A monophonic analog synth produced by Oberheim, beginning in 1978. The OB-1 basically contained the guts of a SEM and had the same sonic capabilities (two VCOs, one multimode VCF, two envelope generators, one LFO), integrated into a case with a three-octave non-velocity or aftertouch keyboard. Notably, it had patch memory with eight locations, adapted from the patch memory module made for the Four Voice. A noted feature was the "flipper" pitch wheel control, which pivoted from its left end.
There were at least two and possibly three versions of the OB-1. The original version had a black case and white knobs. Some of the knobs had black centers; these indicated which parameters were memorized by the patch memory. In 1979, Oberheim redesigned the panel to match that of the just-introduced OB-X, with graphics on a dark gray background, and black knobs; this was advertised at some point as the "OB-1A" model, although that terminology did not appear on the synth itself. It appears that at some point in the production run of this model, some of the SEM circuitry was replaced by Curtis-based circuitry borrowed from the OB-X. It is unclear when production of this model ended, or how many were built.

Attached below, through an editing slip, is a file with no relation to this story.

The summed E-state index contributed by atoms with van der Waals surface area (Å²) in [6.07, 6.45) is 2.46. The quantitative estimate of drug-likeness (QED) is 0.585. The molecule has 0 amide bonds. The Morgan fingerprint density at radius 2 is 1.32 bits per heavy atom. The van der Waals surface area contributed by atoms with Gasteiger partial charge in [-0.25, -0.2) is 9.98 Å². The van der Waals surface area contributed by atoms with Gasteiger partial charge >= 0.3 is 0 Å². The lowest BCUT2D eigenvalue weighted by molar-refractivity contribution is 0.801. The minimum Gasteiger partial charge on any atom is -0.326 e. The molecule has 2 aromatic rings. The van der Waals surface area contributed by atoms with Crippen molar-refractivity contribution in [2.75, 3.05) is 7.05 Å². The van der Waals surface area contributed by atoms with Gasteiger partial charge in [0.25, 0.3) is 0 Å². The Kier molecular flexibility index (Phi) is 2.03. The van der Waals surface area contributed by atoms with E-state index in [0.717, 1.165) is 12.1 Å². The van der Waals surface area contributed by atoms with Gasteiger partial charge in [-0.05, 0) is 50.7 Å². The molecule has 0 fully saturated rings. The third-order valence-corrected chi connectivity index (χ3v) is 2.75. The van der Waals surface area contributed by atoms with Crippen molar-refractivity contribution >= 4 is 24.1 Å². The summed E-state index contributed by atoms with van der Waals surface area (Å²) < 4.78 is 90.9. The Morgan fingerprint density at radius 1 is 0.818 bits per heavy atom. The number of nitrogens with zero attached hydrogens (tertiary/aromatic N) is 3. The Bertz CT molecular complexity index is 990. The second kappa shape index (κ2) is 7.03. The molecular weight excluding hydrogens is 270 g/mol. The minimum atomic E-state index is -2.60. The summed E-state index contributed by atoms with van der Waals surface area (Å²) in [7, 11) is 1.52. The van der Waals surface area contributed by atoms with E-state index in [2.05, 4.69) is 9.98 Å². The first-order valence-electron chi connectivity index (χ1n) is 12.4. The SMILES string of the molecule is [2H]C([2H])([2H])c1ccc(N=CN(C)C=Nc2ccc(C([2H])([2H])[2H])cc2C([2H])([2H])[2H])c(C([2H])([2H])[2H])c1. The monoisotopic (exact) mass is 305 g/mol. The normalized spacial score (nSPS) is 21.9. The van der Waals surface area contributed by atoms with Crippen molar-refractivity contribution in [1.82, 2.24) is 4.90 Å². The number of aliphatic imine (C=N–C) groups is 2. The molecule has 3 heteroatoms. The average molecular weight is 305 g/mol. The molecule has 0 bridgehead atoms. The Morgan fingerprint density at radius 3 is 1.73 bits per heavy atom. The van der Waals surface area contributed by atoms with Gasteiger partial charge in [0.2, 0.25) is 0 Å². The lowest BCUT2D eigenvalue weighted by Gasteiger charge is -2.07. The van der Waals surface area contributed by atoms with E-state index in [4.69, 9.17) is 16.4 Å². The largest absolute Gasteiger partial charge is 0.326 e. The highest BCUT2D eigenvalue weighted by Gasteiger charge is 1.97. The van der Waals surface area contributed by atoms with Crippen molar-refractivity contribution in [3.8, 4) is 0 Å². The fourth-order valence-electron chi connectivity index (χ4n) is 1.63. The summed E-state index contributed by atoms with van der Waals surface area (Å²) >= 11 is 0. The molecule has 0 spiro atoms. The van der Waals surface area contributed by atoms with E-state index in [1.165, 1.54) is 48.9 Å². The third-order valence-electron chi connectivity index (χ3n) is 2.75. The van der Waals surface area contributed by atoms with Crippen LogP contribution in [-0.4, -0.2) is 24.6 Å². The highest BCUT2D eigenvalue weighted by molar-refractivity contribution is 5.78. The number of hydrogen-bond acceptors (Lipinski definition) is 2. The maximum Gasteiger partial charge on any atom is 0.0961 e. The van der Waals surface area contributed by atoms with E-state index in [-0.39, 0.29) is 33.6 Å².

A persistent rumor states that Star Wars producer George Lucas named the character Obi-Wan Kenobe after an OB-1 that he used in scoring an earlier film, THX-1138. This seems improbable because Star Wars was released in 1977, and the OB-1 did not go into production until 1978.